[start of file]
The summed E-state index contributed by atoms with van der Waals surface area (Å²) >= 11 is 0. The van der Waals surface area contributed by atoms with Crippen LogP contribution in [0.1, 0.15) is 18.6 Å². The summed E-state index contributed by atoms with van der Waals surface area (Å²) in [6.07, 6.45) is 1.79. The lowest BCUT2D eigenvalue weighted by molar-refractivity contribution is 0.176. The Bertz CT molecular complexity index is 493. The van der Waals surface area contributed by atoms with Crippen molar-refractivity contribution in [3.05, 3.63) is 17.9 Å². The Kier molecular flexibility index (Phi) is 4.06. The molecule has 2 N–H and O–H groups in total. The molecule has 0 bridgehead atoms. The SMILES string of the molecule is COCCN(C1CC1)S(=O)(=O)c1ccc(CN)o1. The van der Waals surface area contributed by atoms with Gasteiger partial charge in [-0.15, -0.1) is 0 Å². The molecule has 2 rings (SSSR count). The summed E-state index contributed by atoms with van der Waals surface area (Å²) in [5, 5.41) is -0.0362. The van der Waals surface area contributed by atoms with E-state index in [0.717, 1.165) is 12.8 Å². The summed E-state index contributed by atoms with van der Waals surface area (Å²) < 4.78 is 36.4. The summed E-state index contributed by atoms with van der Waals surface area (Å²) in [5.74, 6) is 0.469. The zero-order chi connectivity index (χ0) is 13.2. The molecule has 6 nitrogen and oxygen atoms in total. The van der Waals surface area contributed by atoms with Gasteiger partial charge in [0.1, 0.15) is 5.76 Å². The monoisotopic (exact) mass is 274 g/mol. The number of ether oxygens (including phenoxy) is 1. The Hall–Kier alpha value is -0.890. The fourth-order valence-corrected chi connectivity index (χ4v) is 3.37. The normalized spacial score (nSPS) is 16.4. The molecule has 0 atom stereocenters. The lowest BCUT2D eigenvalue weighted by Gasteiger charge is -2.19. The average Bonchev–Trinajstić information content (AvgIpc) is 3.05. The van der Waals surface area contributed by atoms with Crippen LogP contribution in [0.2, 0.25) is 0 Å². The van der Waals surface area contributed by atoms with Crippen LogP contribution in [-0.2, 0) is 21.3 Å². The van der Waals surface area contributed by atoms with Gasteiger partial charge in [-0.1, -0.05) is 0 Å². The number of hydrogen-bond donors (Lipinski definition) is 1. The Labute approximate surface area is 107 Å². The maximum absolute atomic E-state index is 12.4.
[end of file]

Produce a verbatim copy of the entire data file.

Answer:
The summed E-state index contributed by atoms with van der Waals surface area (Å²) >= 11 is 0. The van der Waals surface area contributed by atoms with Crippen LogP contribution in [0.1, 0.15) is 18.6 Å². The summed E-state index contributed by atoms with van der Waals surface area (Å²) in [6.07, 6.45) is 1.79. The lowest BCUT2D eigenvalue weighted by molar-refractivity contribution is 0.176. The Bertz CT molecular complexity index is 493. The van der Waals surface area contributed by atoms with Crippen molar-refractivity contribution in [3.05, 3.63) is 17.9 Å². The Kier molecular flexibility index (Phi) is 4.06. The molecule has 2 N–H and O–H groups in total. The molecule has 0 bridgehead atoms. The SMILES string of the molecule is COCCN(C1CC1)S(=O)(=O)c1ccc(CN)o1. The van der Waals surface area contributed by atoms with Gasteiger partial charge in [-0.15, -0.1) is 0 Å². The molecule has 2 rings (SSSR count). The summed E-state index contributed by atoms with van der Waals surface area (Å²) in [5, 5.41) is -0.0362. The van der Waals surface area contributed by atoms with E-state index in [0.717, 1.165) is 12.8 Å². The summed E-state index contributed by atoms with van der Waals surface area (Å²) < 4.78 is 36.4. The summed E-state index contributed by atoms with van der Waals surface area (Å²) in [5.74, 6) is 0.469. The zero-order chi connectivity index (χ0) is 13.2. The molecule has 6 nitrogen and oxygen atoms in total. The van der Waals surface area contributed by atoms with Gasteiger partial charge in [0.1, 0.15) is 5.76 Å². The monoisotopic (exact) mass is 274 g/mol. The number of ether oxygens (including phenoxy) is 1. The Hall–Kier alpha value is -0.890. The fourth-order valence-corrected chi connectivity index (χ4v) is 3.37. The normalized spacial score (nSPS) is 16.4. The molecule has 0 atom stereocenters. The lowest BCUT2D eigenvalue weighted by Gasteiger charge is -2.19. The average Bonchev–Trinajstić information content (AvgIpc) is 3.05. The van der Waals surface area contributed by atoms with Crippen LogP contribution in [0.2, 0.25) is 0 Å². The van der Waals surface area contributed by atoms with Crippen LogP contribution in [-0.2, 0) is 21.3 Å². The van der Waals surface area contributed by atoms with Gasteiger partial charge in [-0.1, -0.05) is 0 Å². The number of hydrogen-bond donors (Lipinski definition) is 1. The Labute approximate surface area is 107 Å². The maximum absolute atomic E-state index is 12.4.